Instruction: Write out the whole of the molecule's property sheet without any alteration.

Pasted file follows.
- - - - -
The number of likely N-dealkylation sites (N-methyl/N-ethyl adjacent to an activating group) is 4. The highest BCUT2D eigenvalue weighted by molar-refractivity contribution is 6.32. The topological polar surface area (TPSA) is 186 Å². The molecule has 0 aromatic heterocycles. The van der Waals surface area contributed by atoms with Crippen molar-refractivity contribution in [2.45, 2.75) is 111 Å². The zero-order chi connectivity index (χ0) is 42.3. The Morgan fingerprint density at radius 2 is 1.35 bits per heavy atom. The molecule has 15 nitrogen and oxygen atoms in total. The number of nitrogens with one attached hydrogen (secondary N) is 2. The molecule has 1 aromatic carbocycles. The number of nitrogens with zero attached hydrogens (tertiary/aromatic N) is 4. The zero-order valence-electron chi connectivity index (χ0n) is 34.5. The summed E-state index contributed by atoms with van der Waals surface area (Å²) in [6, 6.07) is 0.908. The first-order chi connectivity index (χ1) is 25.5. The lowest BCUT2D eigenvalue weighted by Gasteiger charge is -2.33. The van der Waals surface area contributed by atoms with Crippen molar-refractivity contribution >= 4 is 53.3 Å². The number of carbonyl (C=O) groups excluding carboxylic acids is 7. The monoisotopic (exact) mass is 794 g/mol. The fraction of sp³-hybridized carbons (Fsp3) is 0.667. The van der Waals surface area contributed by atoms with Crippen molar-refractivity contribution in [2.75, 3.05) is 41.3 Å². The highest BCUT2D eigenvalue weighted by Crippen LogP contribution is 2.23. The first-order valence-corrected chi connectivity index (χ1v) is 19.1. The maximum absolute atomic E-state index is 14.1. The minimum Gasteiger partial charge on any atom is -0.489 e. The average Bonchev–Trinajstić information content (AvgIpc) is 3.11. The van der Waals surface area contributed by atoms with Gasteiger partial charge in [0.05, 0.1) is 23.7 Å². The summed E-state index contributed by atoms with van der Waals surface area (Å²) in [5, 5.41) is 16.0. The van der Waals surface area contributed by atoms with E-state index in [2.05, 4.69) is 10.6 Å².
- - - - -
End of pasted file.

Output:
The number of likely N-dealkylation sites (N-methyl/N-ethyl adjacent to an activating group) is 4. The highest BCUT2D eigenvalue weighted by molar-refractivity contribution is 6.32. The topological polar surface area (TPSA) is 186 Å². The molecule has 0 aromatic heterocycles. The van der Waals surface area contributed by atoms with Crippen molar-refractivity contribution in [2.45, 2.75) is 111 Å². The zero-order chi connectivity index (χ0) is 42.3. The Morgan fingerprint density at radius 2 is 1.35 bits per heavy atom. The molecule has 15 nitrogen and oxygen atoms in total. The number of nitrogens with one attached hydrogen (secondary N) is 2. The molecule has 1 aromatic carbocycles. The number of nitrogens with zero attached hydrogens (tertiary/aromatic N) is 4. The zero-order valence-electron chi connectivity index (χ0n) is 34.5. The summed E-state index contributed by atoms with van der Waals surface area (Å²) in [6, 6.07) is 0.908. The first-order chi connectivity index (χ1) is 25.5. The lowest BCUT2D eigenvalue weighted by Gasteiger charge is -2.33. The van der Waals surface area contributed by atoms with Crippen molar-refractivity contribution >= 4 is 53.3 Å². The number of carbonyl (C=O) groups excluding carboxylic acids is 7. The monoisotopic (exact) mass is 794 g/mol. The fraction of sp³-hybridized carbons (Fsp3) is 0.667. The van der Waals surface area contributed by atoms with Crippen molar-refractivity contribution in [2.75, 3.05) is 41.3 Å². The highest BCUT2D eigenvalue weighted by Crippen LogP contribution is 2.23. The first-order valence-corrected chi connectivity index (χ1v) is 19.1. The maximum absolute atomic E-state index is 14.1. The minimum Gasteiger partial charge on any atom is -0.489 e. The average Bonchev–Trinajstić information content (AvgIpc) is 3.11. The van der Waals surface area contributed by atoms with Gasteiger partial charge in [0.05, 0.1) is 23.7 Å². The summed E-state index contributed by atoms with van der Waals surface area (Å²) in [5, 5.41) is 16.0. The van der Waals surface area contributed by atoms with E-state index in [2.05, 4.69) is 10.6 Å².